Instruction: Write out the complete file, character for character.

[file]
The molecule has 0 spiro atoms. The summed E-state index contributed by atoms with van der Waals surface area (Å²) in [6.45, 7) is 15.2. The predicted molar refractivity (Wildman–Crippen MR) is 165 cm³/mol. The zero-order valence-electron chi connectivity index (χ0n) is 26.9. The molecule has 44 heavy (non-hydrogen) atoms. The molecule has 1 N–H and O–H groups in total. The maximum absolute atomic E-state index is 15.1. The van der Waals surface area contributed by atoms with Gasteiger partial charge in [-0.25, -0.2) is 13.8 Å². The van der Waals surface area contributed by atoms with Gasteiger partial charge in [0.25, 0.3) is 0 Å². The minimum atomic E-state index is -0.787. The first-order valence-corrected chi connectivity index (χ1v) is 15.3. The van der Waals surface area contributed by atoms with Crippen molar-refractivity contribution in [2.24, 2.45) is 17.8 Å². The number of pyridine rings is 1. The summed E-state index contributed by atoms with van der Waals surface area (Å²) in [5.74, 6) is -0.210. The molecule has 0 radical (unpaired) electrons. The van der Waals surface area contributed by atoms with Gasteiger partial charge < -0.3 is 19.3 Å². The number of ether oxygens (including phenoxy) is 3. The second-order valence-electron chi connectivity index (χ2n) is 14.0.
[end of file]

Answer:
The molecule has 0 spiro atoms. The summed E-state index contributed by atoms with van der Waals surface area (Å²) in [6.45, 7) is 15.2. The predicted molar refractivity (Wildman–Crippen MR) is 165 cm³/mol. The zero-order valence-electron chi connectivity index (χ0n) is 26.9. The molecule has 44 heavy (non-hydrogen) atoms. The molecule has 1 N–H and O–H groups in total. The maximum absolute atomic E-state index is 15.1. The van der Waals surface area contributed by atoms with Gasteiger partial charge in [-0.25, -0.2) is 13.8 Å². The van der Waals surface area contributed by atoms with Gasteiger partial charge in [0.25, 0.3) is 0 Å². The minimum atomic E-state index is -0.787. The first-order valence-corrected chi connectivity index (χ1v) is 15.3. The van der Waals surface area contributed by atoms with Crippen molar-refractivity contribution in [2.24, 2.45) is 17.8 Å². The number of pyridine rings is 1. The summed E-state index contributed by atoms with van der Waals surface area (Å²) in [5.74, 6) is -0.210. The molecule has 0 radical (unpaired) electrons. The van der Waals surface area contributed by atoms with Gasteiger partial charge < -0.3 is 19.3 Å². The number of ether oxygens (including phenoxy) is 3. The second-order valence-electron chi connectivity index (χ2n) is 14.0.